You see, once I had a book to sell, all that would come down. I'd have the professionally designed cover, the back cover copy, links to Amazon, BN, and that awesome local place in Portsmouth. I'd make it super-awesome-professional. And so what if it had a few other manuscripts. I would revise them and make them super awesome ready to publish and they'd all end up there in an official capacity eventually. (And to be honest, I never thought there would be more than three up there before I had an agent. I know you shouldn't think that way, but it was a secret pride of mine that I thought I'd be different. Fool I!)

Ah naive youth. I am now working on my fifth manuscript (the sequel to my third manuscript--which means I can't even query it when I'm finished). The next ms I can query will be my sixth manuscript and by that point the page starts to look like that kid that kept trying out for sports even though he wasn't good enough to make the team.

So the missing 15% of my website is my writing. I don't know what I should and should not post. What looks like an aspiring author ready for success and what looks like an amateur author not capable of reaching a professional level?

For the moment, I'm just leaving it empty. It's a little disconcerting, but no more so than a bunch of covers and blurbs for novels that don't exist beyond my own computer.

Oh, you're a writer?

I stopped telling people I write fantasy unless they directly ask what I write. Even then, they get that masked look on their face like they're trying their damndest to hide their disdain. That or they had a sudden bout of diarrhea they were fending off.

Any more, really, I don't like telling people I'm a writer at all. Unless I'm around other writers (and even then the dick measuring can be tiresome). The first thing people ask is whether you've written something they've read. No, because it hasn't been published yet. Then how are you a writer? Well, sir, that is an oft discussed topic and one I do not care to repeat with someone who doesn't really care but is only making small talk.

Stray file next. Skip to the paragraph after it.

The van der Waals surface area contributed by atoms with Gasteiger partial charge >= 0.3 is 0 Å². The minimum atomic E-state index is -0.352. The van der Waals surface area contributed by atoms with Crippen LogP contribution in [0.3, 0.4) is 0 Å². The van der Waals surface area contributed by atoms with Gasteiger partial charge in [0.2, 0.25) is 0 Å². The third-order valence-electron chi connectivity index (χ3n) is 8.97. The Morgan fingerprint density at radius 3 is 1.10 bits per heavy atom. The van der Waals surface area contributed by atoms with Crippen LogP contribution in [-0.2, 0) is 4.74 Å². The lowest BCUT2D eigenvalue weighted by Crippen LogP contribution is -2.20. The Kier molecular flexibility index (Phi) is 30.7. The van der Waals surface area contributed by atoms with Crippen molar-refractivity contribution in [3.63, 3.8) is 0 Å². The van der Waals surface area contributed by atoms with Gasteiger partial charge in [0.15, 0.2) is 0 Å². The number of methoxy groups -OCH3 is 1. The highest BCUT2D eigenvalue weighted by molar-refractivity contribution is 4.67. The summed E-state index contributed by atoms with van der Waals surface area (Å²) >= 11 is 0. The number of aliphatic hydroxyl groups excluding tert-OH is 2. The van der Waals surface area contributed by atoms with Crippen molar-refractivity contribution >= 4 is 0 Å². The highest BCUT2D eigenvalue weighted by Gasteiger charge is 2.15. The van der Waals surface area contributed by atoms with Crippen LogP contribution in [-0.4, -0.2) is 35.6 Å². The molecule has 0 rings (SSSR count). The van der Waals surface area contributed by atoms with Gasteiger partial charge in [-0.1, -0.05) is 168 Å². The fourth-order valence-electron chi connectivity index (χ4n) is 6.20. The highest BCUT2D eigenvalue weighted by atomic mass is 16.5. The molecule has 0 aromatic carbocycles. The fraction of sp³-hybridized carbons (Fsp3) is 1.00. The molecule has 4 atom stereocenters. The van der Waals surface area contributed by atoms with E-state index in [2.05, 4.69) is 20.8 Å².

What I don't mind telling them is that I work for a publisher. I do and have been in the industry for 8+ years now. I know my craft well. BUT the first thing I have to stipulate is that I'm not in acquisitions because the first thing people say when you tell them you work for a publisher is that they have a book idea.

It's always an idea too, never a book. "I have this book I've been trying to get published." If only. "I have this idea. Maybe I could give it to you and someone could write it." Yeah, you've read plenty of other posts that properly enumerates our disdain for such comments. I won't repeat them here.

BUT, last week, I got the comments to beat all comments. There is a crazy guy that comes into Jackie's that they've dubbed El Grosso. Once he leaves, they put on rubber gloves and clean his spot at the counter, his chair, and everything near where he sat. He doesn't look crazy when he first comes in, but once he sits for a bit, he starts...leaking. Dirty tissues every, a pool of syrup on the plate the ducks could swim on, and so many other nasties that I won't bother telling you about because really, his name tells you all you need to know.

Well he asks me a question the other day. It's a closed question. Question. Answer. I know it. I tell it to him. I don't extrapolate but return to my book. Speaking to him, however, turns out to be the only invitation he needed. And now we're off to the races! Oh I work in publishing? Yes but not in acquisitions. I have a book idea. Of course you do. I work in educational publishing. We do textbooks. Oh, it could be a textbook. You'll certainly learn something if you read it. You'll learn about life!